Whats the best temperature for the thermostat to be set on? - Pontiac GTO Forum
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post #1 of 11 (permalink) Old 02-27-2011, 08:20 PM Thread Starter
 
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Whats the best temperature for the thermostat to be set on?

I dont know if this is the right category. But I was wondering if i should change my thermostat temperature.. My friend changed his on his vette and made it a little cooler and it runs a bit smoother. Could the same be said for my 04 GTO? My fans kick on at 226.. is that normal? Could I get better performance by running it a little cooler???
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post #2 of 11 (permalink) Old 02-27-2011, 10:50 PM
 
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Leave the stock thermostat, tune the fans. Mine rarely goes above 197.
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post #3 of 11 (permalink) Old 02-27-2011, 10:57 PM
 
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Originally Posted by nikedo420 View Post
I dont know if this is the right category. But I was wondering if i should change my thermostat temperature.. My friend changed his on his vette and made it a little cooler and it runs a bit smoother. Could the same be said for my 04 GTO? My fans kick on at 226.. is that normal? Could I get better performance by running it a little cooler???
Yes, it reduces heat soak. To get full advantage of the cooler running thermostat is to lower the fan temps. Do a search we have covered this same subject before.
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post #4 of 11 (permalink) Old 02-28-2011, 02:06 AM Thread Starter
 
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:)

Cool thanks much
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post #5 of 11 (permalink) Old 02-28-2011, 08:56 AM
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I'd do what Dan said. Leave the stat and tune the fans. I've never seen any data that shows running the coolant a little lower does much of anything. If it did we'd be running 100* stats. It seems to be one of those "common knowledge" things that gets legs and runs

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post #6 of 11 (permalink) Old 02-28-2011, 02:34 PM
 
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Cool thanks much
Your best bet it to get a 160 thermostat if you ever see a 170 don't bother the stock thermostat is 186. I ran the stock for along time until I started modding I was told by my tuner who has been doing this for along time to run the 160.
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post #7 of 11 (permalink) Old 02-28-2011, 03:28 PM
 
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Leave the stat and tune the fans. I've never seen any data that shows running the coolant a little lower does much of anything. If it did we'd be running 100* stats. It seems to be one of those "common knowledge" things that gets legs and runs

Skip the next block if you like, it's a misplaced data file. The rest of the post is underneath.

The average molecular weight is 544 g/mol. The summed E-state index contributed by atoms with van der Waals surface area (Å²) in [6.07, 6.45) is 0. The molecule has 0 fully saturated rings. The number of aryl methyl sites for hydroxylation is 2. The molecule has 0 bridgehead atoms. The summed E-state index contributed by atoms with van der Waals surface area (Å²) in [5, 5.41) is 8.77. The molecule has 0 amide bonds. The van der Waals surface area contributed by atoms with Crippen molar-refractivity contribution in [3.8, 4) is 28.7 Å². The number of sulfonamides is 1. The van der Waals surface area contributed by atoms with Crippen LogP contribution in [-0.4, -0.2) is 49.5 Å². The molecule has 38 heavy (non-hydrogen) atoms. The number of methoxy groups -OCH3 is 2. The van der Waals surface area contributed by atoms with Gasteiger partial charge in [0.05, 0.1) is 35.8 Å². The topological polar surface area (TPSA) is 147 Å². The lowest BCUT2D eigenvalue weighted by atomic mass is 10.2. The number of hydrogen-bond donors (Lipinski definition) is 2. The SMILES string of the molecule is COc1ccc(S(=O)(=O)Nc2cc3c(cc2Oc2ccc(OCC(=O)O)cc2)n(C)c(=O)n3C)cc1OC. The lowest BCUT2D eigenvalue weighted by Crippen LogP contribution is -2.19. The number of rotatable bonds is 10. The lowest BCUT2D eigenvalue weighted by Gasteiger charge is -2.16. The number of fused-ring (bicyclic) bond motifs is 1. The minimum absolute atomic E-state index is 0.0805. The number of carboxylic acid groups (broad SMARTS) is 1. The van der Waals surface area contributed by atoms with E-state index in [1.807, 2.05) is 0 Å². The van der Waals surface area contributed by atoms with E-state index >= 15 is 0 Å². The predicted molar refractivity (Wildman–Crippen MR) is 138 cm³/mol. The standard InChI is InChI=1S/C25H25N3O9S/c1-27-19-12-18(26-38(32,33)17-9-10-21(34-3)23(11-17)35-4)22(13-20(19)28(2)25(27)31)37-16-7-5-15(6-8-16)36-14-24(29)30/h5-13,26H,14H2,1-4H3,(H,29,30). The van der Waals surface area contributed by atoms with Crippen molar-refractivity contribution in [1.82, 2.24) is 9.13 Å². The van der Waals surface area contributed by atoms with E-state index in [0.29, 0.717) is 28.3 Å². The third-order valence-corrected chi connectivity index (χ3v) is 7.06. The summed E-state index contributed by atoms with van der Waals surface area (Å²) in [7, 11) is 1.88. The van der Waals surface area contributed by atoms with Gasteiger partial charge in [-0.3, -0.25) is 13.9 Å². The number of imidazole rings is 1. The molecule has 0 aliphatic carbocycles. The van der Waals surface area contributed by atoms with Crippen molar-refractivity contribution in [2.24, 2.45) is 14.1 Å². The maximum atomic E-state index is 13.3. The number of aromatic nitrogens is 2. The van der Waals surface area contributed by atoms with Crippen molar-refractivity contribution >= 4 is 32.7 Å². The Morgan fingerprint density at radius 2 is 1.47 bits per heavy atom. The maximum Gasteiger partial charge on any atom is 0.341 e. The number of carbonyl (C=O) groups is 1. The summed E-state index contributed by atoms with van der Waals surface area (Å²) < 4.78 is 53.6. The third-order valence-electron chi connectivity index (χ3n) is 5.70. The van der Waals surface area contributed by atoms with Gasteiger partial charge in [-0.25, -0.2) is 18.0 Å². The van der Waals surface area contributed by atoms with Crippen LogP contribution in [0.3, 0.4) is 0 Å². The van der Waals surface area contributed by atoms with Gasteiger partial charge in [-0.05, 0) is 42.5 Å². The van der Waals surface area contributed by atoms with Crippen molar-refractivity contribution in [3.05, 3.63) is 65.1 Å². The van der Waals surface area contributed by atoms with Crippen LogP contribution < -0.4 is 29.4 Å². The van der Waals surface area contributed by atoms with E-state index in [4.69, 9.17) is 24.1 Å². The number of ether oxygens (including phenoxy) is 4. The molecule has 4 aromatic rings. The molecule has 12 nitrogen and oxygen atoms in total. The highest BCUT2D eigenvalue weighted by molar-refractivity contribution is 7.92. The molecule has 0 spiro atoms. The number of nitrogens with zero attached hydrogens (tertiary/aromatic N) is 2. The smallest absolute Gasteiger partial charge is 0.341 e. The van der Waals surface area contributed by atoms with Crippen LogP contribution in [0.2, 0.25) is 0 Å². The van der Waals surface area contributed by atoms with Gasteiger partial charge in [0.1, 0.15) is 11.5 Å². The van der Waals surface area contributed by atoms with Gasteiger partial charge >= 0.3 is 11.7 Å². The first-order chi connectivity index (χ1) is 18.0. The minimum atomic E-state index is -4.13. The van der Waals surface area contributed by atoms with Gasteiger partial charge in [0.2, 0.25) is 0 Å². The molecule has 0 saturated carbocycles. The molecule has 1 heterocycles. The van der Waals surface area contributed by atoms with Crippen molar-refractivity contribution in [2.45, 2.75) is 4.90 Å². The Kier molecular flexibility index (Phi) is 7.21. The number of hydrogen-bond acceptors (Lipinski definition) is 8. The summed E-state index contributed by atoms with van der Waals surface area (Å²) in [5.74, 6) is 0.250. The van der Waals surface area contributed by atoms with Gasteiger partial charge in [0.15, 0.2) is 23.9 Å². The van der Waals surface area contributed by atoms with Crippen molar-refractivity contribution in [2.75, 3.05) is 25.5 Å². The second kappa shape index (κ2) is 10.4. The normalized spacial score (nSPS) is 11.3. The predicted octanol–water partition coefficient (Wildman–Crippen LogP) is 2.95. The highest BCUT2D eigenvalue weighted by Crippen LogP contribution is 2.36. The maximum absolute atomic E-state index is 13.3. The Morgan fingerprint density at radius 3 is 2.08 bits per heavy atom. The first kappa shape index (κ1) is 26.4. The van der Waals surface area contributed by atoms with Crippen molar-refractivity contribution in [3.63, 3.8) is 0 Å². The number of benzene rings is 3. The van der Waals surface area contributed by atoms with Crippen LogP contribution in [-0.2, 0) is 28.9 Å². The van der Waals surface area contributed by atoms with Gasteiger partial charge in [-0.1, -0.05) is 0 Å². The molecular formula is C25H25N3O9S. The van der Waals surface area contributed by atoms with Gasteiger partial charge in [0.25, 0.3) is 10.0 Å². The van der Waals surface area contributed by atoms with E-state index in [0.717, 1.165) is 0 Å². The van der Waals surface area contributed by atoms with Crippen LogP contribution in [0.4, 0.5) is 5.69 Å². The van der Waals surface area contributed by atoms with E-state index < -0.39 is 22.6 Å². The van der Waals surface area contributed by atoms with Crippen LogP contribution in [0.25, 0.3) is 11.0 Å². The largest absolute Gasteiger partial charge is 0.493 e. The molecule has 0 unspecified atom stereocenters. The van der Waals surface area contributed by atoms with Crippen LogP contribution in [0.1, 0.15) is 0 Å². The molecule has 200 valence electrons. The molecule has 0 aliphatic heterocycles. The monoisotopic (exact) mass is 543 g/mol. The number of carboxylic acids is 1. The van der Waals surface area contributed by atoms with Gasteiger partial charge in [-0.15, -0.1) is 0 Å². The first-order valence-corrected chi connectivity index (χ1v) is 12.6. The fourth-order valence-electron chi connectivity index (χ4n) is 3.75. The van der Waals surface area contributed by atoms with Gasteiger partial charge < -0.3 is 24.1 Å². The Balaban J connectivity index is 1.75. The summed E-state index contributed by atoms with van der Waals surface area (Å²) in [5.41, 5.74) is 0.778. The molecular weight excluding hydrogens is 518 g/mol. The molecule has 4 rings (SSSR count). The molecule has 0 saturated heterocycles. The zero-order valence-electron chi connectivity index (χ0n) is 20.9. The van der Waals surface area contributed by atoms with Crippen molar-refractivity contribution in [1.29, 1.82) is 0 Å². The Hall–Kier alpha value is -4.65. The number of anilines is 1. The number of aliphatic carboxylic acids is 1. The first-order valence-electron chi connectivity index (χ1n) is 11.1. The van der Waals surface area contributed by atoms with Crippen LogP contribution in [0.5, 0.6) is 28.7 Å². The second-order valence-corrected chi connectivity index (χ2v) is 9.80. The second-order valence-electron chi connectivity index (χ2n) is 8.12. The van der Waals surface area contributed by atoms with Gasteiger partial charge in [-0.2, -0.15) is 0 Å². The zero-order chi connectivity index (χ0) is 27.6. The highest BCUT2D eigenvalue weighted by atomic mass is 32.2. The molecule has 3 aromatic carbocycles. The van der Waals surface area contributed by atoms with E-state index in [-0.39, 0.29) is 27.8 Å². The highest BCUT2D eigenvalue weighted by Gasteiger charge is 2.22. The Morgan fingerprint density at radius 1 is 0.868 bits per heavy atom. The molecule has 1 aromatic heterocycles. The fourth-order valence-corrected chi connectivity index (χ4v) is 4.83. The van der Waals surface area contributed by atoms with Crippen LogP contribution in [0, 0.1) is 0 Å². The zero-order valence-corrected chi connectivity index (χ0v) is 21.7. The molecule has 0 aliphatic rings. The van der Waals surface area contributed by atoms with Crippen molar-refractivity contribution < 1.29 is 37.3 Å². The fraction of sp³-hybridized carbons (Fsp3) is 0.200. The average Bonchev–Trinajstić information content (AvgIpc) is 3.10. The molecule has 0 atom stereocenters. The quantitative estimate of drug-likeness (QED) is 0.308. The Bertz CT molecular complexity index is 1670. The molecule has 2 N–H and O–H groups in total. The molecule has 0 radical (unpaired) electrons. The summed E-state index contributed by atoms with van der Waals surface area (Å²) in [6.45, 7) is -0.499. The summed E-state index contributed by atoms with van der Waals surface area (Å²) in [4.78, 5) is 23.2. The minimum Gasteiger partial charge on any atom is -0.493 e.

With that said. Why even bother to lower the fan temps?
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post #8 of 11 (permalink) Old 03-01-2011, 07:13 PM
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With that said. Why even bother to lower the fan temps?
Because of water's boiling point and high heat's effect on warp-age and such. Other than "common knowledge" like your tuner professed I've never seen any data on benefit in longevity or performance. In fact running an engine too cool can be detrimental in the long haul. Oddly enough they engineer them to run in a fairly narrow range for peak efficiency

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post #9 of 11 (permalink) Old 03-01-2011, 08:21 PM
 
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Because of water's boiling point and high heat's effect on warp-age and such. Other than "common knowledge" like your tuner professed I've never seen any data on benefit in longevity or performance. In fact running an engine too cool can be detrimental in the long haul. Oddly enough they engineer them to run in a fairly narrow range for peak efficiency
Waters boiling point is higher because of antifreeze and pressure. Stock is not even close to cause damage. I don't think its common knowlage. Tuners don't make money off of thermostats. Besides I trust my tuners knowlage over anyone elses he has been doing this for many years. I never seen any data supporting being bad for an engine, running ~15 or so below stock operating temp. The advertised range on a t-stat is where it starts to open. I haven't seen data that supports both are claims so I'm not agreeing or disagreeing with you.
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post #10 of 11 (permalink) Old 03-01-2011, 09:26 PM
 
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Tune the fans to be close to tstat temp, because, why have a 20-30+ degree temperature swing? Consistency is probably the best. Like I said, the wildest swings on mine are between 189-197, a whole 8 degrees.

BTW, if you want control of the fans below 192, you need to flash a custom operating system to the PCM.
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